Staying with sterling initially makes good sense but the plan to take complete control of fiscal policy lies at the root of any independent country.
Where a small country shares a currency with a larger (as many do with the US dollar) they must trust that the larger country is going to be stable and that their economy is going to manage to stay in line.
Getting out of synchronisation can happen either way. Greece is already demonstrating what happens when the larger euro, which is more tied to Germany than Greece, is unable to work with its fiscal policy.
Of course it could go the other way when the larger user gets into difficulties and the shared exchange rate penalises the smaller country.
Westminster faces many more problems than Scotland in the fiscal areas in the next 50 years.
England has major problems with population density, fresh water supplies and energy supply and it is not addressing these problems.
Scotland, with its lighter population density, greater sources of renewable energy, more than adequate sources of carbon-based fuels and adequate sources of water, has many more advantages. Staying linked with a Westminster controlled government in any way could drag Scotland down.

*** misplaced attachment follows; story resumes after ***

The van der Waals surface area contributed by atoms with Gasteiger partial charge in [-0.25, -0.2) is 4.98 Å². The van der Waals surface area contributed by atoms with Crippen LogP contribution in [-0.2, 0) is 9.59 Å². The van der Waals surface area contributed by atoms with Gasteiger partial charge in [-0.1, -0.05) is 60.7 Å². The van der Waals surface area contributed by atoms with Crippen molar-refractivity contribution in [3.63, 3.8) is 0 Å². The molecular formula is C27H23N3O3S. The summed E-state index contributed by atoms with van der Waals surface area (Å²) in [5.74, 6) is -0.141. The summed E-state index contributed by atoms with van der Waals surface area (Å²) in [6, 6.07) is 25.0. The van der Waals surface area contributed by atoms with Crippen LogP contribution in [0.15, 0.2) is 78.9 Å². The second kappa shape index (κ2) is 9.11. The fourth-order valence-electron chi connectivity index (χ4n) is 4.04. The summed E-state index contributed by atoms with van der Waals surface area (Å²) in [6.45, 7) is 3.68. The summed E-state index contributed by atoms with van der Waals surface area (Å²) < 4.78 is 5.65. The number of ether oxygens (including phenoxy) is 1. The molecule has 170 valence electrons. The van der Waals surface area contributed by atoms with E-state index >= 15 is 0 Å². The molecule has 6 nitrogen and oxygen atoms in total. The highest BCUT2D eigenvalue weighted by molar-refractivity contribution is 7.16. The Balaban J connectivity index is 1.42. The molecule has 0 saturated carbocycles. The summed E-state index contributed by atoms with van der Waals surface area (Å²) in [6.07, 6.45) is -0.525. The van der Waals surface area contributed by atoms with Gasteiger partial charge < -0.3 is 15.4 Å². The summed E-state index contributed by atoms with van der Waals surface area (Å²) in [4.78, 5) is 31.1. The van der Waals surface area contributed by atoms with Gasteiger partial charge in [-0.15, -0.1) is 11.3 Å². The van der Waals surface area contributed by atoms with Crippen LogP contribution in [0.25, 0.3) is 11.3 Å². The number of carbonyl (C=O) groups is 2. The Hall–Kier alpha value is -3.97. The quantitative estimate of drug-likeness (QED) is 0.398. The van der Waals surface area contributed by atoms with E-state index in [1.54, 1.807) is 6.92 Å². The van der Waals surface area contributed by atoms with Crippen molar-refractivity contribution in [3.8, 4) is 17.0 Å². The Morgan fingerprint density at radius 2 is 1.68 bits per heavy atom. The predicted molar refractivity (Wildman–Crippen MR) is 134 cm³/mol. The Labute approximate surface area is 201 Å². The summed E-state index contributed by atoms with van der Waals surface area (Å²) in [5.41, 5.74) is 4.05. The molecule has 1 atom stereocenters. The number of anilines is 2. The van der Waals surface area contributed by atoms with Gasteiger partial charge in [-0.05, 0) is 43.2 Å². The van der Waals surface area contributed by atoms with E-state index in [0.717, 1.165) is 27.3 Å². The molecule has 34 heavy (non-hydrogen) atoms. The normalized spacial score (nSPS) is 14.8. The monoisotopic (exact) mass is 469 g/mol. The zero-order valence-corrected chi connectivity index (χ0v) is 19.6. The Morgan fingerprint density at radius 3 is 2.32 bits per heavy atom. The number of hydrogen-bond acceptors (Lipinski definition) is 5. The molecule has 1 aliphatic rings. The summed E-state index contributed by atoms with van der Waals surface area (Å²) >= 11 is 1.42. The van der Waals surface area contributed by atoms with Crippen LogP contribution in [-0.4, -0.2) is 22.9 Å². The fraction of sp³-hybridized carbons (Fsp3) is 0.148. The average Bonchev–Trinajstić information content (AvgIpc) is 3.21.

In addition, world trade is changing, the new traders are in the Pacific and South America, both of which can trade directly with Scotland without needing to use the channel tunnel or English ports and airfields.
In addition, the distance to deal directly with them is exactly the same and in the case of the northern routes from the Pacific, Scotland has the advantage.
Saving our own currency, allowing direct dealing with any country means that our exchange could be much more stable than sterling where the difficulties which could appear down South could affect its trading position.
Bruce D Skivington
Gairloch, Wester Ross